I also had a few contacts and a motorcycle club I wanted to visit while there which we had to skip as well. We stayed in Guatemala for 2 days and I honestly don’t remember a minute of it. I was down with high fever and the next thing I remember is getting back on the bike heading fast for El Salvador.

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October 17th, 2010 - La Ventosa Wind Farm

Somehow I woke up without an alarm at 8:40 a.m. I jumped in the shower, got dressed, and went downstairs to see if the departure time was still 9 a.m. Knowing that Chris had just gone to sleep at 7:00 am or so and that some of the team was sleeping as well, just Alex, Andy, and I rode in the van to La Ventosa.  Claudio had spent the night at La Ventosa in hopes of getting more sleep by eliminating the commuting time.

I wasn’t exactly sure what made me wake up early and go along but I was interested in the possibility of a tour of the wind farm. Amazingly we got better than that! The staff arranged for us to climb a wind turbine. They asked if we wanted to climb the shorter one or the taller one. We all said the taller one which is 44 meters high. They gave us white jumpsuits to put on over our clothing to protect us from the grease. We went down a dirt road in a truck to the designated turbine. Alex and I got suited up and put on the protective harnesses and got hooked onto the cable running up the turbine. I naively thought that we were going to walk up actual stairs. I gulped when I looked up and realized instead I would be climbing a ladder reaching up to the sky. “Ok, that’s tall,” I thought. “But no sweat, I can do this,” I gave myself a pep talk. The no sweat part wasn’t literal as already with my two feet planted firmly on the ground, I was sweating quite a bit thanks to the full-body jumpsuit and wishing that I had drank more water. I started up the ladder after the engineer who was leading us, and Alex, who was scampering up like a monkey up a tree. I was toting the camera, and by a third of the way up, was thoroughly spent. I should mention that I can’t do a pull-up to save my life as I have always had a pitiful lack of upper-body strength.  I handed off the camera to Alex to carry at the halfway point and dragged myself up the rest of the way. Once at the top, I was hoping I didn’t stupidly pass out as I was hot and dehydrated.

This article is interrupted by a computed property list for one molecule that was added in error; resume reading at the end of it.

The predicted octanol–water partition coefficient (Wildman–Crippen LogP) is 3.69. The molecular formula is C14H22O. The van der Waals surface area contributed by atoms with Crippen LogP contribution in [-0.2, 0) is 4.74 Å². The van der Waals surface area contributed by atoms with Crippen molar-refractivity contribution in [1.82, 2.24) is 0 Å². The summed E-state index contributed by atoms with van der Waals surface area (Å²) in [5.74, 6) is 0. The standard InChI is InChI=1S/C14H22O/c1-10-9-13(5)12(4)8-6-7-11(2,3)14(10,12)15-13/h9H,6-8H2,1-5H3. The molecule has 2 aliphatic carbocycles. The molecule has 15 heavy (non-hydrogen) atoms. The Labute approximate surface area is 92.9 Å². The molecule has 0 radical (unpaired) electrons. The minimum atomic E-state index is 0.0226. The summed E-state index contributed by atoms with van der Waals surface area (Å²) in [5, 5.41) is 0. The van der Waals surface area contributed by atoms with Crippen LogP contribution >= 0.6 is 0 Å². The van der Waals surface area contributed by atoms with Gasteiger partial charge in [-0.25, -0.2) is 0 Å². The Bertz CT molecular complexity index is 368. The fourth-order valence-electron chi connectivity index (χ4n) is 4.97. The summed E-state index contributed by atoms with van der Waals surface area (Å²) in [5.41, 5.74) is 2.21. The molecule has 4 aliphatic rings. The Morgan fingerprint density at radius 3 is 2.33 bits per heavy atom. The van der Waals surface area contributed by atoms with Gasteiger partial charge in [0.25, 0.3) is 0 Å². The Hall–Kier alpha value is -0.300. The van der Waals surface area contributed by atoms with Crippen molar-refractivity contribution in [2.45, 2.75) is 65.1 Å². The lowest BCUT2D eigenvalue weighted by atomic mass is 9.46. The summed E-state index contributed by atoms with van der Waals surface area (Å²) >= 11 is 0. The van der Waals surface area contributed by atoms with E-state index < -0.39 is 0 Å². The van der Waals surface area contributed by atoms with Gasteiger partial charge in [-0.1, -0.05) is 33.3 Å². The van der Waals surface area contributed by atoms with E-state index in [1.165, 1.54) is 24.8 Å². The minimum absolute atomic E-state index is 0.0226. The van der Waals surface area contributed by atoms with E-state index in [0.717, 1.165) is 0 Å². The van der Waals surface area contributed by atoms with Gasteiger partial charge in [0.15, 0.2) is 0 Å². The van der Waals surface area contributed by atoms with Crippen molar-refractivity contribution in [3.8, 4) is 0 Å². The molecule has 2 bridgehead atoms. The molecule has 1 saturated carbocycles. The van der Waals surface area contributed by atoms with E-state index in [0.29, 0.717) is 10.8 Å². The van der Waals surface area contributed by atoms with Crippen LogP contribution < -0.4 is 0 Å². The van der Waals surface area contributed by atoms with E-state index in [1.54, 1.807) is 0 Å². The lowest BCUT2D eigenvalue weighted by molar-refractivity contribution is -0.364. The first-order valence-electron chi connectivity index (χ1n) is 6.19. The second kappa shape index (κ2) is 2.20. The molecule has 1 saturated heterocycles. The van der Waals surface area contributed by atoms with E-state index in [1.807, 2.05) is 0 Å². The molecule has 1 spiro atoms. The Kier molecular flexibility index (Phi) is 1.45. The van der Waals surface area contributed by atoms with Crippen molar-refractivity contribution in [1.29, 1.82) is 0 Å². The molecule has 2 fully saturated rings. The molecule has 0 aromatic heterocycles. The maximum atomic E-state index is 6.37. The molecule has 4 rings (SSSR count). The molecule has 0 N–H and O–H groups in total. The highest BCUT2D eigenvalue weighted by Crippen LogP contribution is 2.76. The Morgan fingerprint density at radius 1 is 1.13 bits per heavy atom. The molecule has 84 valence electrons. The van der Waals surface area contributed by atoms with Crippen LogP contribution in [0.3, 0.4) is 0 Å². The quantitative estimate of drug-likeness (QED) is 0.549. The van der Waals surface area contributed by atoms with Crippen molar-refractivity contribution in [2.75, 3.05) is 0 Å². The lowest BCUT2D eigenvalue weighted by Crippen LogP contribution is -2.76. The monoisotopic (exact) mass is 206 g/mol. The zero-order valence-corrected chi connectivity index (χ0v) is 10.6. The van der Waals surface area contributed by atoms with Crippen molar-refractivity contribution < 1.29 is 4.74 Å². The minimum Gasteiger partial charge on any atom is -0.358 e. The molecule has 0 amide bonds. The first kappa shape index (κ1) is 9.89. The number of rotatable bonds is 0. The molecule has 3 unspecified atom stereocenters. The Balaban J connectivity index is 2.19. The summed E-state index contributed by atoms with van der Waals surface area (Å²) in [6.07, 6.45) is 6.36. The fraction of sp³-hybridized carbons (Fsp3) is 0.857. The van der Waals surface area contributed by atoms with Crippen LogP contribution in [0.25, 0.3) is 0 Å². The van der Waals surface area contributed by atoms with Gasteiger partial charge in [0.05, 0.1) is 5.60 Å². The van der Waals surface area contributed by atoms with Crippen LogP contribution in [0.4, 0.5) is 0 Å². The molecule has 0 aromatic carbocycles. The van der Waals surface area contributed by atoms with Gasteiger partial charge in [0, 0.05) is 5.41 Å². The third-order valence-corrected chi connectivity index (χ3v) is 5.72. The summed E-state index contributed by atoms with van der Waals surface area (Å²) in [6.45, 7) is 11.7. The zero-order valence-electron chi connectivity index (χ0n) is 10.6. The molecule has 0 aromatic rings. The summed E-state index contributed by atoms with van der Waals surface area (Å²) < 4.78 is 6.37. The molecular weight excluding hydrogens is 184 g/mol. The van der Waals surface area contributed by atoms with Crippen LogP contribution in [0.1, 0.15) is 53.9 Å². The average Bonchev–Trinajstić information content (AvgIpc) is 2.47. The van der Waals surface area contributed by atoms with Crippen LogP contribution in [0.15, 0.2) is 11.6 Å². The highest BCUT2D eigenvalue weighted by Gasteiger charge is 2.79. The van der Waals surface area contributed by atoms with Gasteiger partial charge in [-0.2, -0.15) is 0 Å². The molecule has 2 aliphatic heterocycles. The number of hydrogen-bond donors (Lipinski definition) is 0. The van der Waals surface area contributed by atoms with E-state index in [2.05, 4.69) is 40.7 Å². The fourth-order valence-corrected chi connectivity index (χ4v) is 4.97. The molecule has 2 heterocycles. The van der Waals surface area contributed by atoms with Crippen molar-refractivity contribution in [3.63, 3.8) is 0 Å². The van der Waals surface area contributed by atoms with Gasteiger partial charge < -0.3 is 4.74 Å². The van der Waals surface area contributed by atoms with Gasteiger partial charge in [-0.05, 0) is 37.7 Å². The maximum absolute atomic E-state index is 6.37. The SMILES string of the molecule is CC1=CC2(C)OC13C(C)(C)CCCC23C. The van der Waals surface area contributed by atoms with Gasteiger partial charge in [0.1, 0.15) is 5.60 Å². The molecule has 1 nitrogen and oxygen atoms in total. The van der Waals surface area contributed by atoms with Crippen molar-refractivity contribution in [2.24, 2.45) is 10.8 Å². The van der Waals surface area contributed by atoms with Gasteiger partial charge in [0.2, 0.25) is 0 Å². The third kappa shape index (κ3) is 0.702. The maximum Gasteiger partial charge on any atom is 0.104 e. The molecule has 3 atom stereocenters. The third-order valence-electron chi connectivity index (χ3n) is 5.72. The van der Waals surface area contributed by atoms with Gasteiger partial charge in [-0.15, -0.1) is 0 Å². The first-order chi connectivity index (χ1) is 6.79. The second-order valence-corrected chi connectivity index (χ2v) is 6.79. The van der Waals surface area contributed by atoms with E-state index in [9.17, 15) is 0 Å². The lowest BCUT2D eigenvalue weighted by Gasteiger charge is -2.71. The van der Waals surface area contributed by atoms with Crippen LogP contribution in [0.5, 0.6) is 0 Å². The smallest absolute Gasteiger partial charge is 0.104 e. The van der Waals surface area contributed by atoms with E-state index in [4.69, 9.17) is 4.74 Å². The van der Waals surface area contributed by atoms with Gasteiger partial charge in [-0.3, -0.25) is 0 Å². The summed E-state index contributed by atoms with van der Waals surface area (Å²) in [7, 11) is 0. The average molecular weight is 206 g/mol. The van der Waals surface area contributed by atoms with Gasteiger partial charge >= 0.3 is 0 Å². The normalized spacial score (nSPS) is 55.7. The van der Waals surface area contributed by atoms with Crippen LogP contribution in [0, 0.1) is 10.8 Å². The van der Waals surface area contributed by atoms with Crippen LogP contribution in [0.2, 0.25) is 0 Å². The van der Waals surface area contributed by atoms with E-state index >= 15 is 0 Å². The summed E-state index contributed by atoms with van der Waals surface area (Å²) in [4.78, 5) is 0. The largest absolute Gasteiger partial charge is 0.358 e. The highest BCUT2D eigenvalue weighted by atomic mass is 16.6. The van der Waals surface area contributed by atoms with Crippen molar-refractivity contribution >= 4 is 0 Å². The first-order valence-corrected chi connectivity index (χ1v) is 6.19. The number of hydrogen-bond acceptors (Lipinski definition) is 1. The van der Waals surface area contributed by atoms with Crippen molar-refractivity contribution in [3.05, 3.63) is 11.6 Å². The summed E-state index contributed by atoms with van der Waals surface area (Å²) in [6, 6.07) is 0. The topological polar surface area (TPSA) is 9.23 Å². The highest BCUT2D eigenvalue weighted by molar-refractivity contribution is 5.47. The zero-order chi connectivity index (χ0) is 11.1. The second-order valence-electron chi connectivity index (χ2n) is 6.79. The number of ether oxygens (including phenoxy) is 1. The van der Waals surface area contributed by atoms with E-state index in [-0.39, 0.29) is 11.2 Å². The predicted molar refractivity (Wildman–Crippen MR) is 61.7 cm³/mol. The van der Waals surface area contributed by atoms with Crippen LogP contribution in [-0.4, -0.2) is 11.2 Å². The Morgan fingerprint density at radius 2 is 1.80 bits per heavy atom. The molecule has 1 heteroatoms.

The day was already gorgeous. I’m talking blue skies painted with fluffy white clouds and lush green all around as it is the rainy season. But from the top of a wind turbine, the 360 degree views were absolutely spectacular. I didn’t want to come down at all. Alex and I snapped some photos and then reluctantly headed down.